Five Santa Feans have been arrested on a 16-count federal indictment charging them with oxycodone trafficking offenses. The charges against the defendants are the result of “Operation High Desert Bash,” an investigation initiated in January 2013 by the DEA’s Tactical Diversion Squad in Albuquerque and the Santa Fe Police Department. If convicted, the defendants each face a maximum penalty of 20 years in prison and a one-million dollar fine on each of the oxycodone charges. All five are scheduled to make their initial appearances in Albuquerque federal court this morning.
A New Mexico Legislative audit blames inadequate enforcement for the state not collecting up to 56 million-dollars annually from the trucking industry. The Legislative Finance Committee report suggests the state Motor Transportation Division hire more staff to ensure truckers pay a weight-distance tax that helps finance highway construction and maintenance. The MTD issues citations to truckers who don't comply and also inspects trucks for safety violations and contraband, such as illegal drugs.
A small-scale test takes place today of a system for pumping contaminated groundwater out from under Kirtland Air Force Base's massive underground jet fuel spill. The Albuquerque Journal says the month long test will help determine if the approach will work as a long-term remediation strategy. It's the first time since the 1999 discovery of the contamination that the fuel-tainted water will be pumped and treated. The slowly migrating plume, created by fuel spills from decades ago, has been seen as a threat to Albuquerque water supplies.
Senator Tom Udall has continued to voice concern about a possible federal government shutdown's effect on New Mexico. Udall is especially worried about the threat to work at the state's two national laboratories.*****Clip*** Senator Tom Udall on the possible government shutdown.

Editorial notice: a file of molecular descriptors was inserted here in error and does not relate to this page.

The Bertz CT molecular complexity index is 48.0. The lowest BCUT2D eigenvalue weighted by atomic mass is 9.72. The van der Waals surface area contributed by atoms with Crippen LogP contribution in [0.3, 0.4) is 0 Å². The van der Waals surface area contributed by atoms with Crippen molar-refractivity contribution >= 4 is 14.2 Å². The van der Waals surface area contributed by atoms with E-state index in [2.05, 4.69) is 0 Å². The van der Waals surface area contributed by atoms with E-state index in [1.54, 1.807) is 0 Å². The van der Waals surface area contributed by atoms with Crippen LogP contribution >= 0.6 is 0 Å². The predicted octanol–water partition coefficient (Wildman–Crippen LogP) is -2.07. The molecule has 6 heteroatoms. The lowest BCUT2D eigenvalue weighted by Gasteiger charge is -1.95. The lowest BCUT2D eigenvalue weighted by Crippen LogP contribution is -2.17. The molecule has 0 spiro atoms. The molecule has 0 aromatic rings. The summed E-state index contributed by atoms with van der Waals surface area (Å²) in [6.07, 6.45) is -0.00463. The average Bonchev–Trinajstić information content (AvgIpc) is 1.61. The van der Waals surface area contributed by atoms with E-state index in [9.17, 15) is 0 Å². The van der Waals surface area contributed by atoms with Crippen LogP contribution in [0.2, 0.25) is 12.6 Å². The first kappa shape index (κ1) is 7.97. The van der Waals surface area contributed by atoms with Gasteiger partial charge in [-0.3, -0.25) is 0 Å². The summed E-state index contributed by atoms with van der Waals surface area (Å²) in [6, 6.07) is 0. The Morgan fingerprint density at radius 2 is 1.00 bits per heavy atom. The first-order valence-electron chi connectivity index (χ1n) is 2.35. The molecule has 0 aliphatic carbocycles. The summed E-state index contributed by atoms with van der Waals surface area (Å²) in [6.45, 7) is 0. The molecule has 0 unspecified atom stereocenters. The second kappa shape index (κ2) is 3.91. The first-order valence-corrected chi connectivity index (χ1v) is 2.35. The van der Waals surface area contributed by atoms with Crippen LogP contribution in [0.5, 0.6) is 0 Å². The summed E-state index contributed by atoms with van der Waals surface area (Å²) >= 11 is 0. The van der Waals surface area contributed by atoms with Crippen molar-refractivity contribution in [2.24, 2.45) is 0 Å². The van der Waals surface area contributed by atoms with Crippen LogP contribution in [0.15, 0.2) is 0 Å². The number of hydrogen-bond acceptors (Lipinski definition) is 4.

The Santa Fe National Forest plans to continue its prescribed burn in the Borrego Mesa area just east of Cordova. In all, some 260 acres will be burned to both improve woodland health and reduce the risk of uncontrolled wildfires. The effort will last several weeks, weather permitting, with smoke likely visible here in Santa Fe and surrounding communities. The New Mexico Air Quality Bureau will monitor operations.
Taos Pueblo is celebrating its annual feast days early next week in honor of the Pueblo’s patron saint, San Geronimo. The two-day culturally rich celebration begins at 5 p.m. Sunday and continues through Monday. Pueblo artisans as well as Native American artists from the Southwest will sell their handmade works at the event. Taos Pueblo is the only living Native American community designated both a World Heritage Site by UNESCO and a National Historic Landmark. The Pueblo's multi-storied adobe buildings have been continuously inhabited for over one-thousand years.
Weather for Santa Fe – partly sunny today with a slight chance for isolated showers during the morning hours. Highs in the upper 60s. A passing cold front will drop temperatures down to near freezing tonight though perhaps not in the Santa Fe metro area itself says meteorologist Jennifer Paluki with the Weather Service office in Albuquerque….*** Sunny and cool tomorrow with highs in the mid 60s, rising to 70 degrees by Sunday.